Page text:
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Tregenna Castle Hotel grounds play host to temporary pumping station

By The Cornishman  |  Posted: March 18, 2014

  • South West Water distribution technician Steve Gibson inside the temporary pump station. Picture SWW.

  • South West Water distribution technician Steve Gibson surveys the temporary overland pipe which is keeping supplies on tap.

  • The temporary pumping station in the grounds of the Tregenna Castle. Picture SWW.

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A BESPOKE £100,000 water pumping station has been installed in the grounds of St Ives' Tregenna Castle Hotel to supply homes in the town after a contamination outbreak in the summer.

The temporary installation will allow South West Water (SWW) to bypass Steeple tank for major maintenance. Steeple was the underground service reservoir at the centre of the "boil water" notice issued to 1,500 homes in St Ives, Carbis Bay, Nancledra, Halsetown and the surrounding hamlets in July after concerns about high levels of bacteria.

SWW staff worked through the night, going door to door to warn the public not to drink straight from the tap, after the scare at the height of the summer.

The notice stayed in place for four days and the water from the reservoir has been receiving extra levels of chlorine treatment ever since.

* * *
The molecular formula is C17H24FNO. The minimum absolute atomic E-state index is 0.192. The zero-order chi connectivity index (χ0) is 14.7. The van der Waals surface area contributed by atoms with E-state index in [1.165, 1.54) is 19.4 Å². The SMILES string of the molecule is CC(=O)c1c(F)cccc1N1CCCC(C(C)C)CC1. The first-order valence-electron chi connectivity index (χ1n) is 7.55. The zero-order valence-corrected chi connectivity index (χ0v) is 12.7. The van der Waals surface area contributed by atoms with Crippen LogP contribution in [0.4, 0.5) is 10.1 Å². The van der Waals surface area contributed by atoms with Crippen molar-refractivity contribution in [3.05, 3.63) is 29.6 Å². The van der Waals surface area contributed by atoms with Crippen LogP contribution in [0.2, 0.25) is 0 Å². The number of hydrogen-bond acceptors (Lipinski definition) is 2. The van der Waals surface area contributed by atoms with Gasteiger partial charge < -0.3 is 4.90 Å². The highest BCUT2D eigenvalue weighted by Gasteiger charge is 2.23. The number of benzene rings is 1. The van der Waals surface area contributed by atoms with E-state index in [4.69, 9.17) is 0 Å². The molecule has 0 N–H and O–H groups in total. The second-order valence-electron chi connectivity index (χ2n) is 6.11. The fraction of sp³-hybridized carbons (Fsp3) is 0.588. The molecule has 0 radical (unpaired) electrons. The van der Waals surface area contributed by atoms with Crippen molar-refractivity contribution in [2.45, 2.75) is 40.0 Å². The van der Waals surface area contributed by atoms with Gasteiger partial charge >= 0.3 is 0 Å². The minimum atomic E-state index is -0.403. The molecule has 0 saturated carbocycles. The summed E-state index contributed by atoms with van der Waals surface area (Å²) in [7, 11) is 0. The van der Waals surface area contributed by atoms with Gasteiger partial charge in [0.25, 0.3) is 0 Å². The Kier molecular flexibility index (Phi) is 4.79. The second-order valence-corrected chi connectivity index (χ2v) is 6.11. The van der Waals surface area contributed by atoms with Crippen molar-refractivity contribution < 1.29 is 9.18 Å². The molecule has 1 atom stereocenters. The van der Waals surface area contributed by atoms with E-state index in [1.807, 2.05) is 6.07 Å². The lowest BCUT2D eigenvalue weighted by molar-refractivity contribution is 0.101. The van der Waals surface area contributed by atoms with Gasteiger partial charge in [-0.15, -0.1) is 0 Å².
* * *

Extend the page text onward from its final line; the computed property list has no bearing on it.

Now Steeple can be taken off-line for what will be a major construction job.

Difficult

The company's acting head of drinking water services, Guy Doble, said: "Steeple service reservoir plays an important role in ensuring our customers have a continuous supply of tap water and it is extremely difficult to remove it from service without putting supplies at risk.

"During recent months we have designed and built a water pumping station at workshops away from the site and, over the past few weeks, we have installed the necessary pumps, controls and pipework on land owned by the Tregenna Castle Hotel.

"The proprietors of the hotel have been extremely supportive in giving their permission for the works to go ahead and we're very grateful for their help."

The temporary pumping station and overland pipes have enabled South West Water to link supplies in the area in order to bypass the tank and remove it from service for detailed inspection.

A spokesperson said: "This work should have minimal impact on customer supplies, although they may experience some minor variations in pressure.

"Once the tank is out of commission, it can be inspected in detail and remedial works scoped. This work will take several weeks to complete, so the temporary pumping station will ensure everyone keeps their water supply until the tank can be returned to service."

SWW said monitoring of Steeple had been stepped up since the summer.

The spokesperson said: "Since last summer's incident the supply leaving the tank has been monitored on an enhanced frequency. The quality of water leaving the tank is meeting all relevant water quality standards since the temporary repairs were made.

"However, initial inspections have indicated that the tank does require remedial works."

The company said it was grateful to customers for their patience and understanding during last summer's incident and during the works planned over the coming weeks.

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